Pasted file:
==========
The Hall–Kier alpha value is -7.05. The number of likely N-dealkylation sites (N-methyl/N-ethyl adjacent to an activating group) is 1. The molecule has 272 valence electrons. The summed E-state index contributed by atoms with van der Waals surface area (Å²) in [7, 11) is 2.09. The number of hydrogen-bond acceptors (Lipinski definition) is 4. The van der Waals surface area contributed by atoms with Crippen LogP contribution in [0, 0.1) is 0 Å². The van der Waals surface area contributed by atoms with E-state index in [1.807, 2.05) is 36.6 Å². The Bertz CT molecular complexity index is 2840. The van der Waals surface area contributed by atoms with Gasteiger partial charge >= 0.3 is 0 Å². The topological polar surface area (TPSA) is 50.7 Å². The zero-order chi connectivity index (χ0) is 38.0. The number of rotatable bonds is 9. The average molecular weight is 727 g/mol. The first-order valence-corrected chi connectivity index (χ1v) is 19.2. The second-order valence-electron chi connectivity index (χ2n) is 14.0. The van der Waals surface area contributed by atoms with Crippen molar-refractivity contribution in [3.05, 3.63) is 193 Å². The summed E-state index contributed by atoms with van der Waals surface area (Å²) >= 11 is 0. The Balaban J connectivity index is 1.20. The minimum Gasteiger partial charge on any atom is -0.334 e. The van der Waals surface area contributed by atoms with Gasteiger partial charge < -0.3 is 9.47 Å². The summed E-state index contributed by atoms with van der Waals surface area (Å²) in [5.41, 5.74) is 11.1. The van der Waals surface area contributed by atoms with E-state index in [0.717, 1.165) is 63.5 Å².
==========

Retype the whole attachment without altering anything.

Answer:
The Hall–Kier alpha value is -7.05. The number of likely N-dealkylation sites (N-methyl/N-ethyl adjacent to an activating group) is 1. The molecule has 272 valence electrons. The summed E-state index contributed by atoms with van der Waals surface area (Å²) in [7, 11) is 2.09. The number of hydrogen-bond acceptors (Lipinski definition) is 4. The van der Waals surface area contributed by atoms with Crippen LogP contribution in [0, 0.1) is 0 Å². The van der Waals surface area contributed by atoms with E-state index in [1.807, 2.05) is 36.6 Å². The Bertz CT molecular complexity index is 2840. The van der Waals surface area contributed by atoms with Gasteiger partial charge >= 0.3 is 0 Å². The topological polar surface area (TPSA) is 50.7 Å². The zero-order chi connectivity index (χ0) is 38.0. The number of rotatable bonds is 9. The average molecular weight is 727 g/mol. The first-order valence-corrected chi connectivity index (χ1v) is 19.2. The second-order valence-electron chi connectivity index (χ2n) is 14.0. The van der Waals surface area contributed by atoms with Crippen molar-refractivity contribution in [3.05, 3.63) is 193 Å². The summed E-state index contributed by atoms with van der Waals surface area (Å²) >= 11 is 0. The Balaban J connectivity index is 1.20. The minimum Gasteiger partial charge on any atom is -0.334 e. The van der Waals surface area contributed by atoms with Gasteiger partial charge < -0.3 is 9.47 Å². The summed E-state index contributed by atoms with van der Waals surface area (Å²) in [5.41, 5.74) is 11.1. The van der Waals surface area contributed by atoms with E-state index in [0.717, 1.165) is 63.5 Å².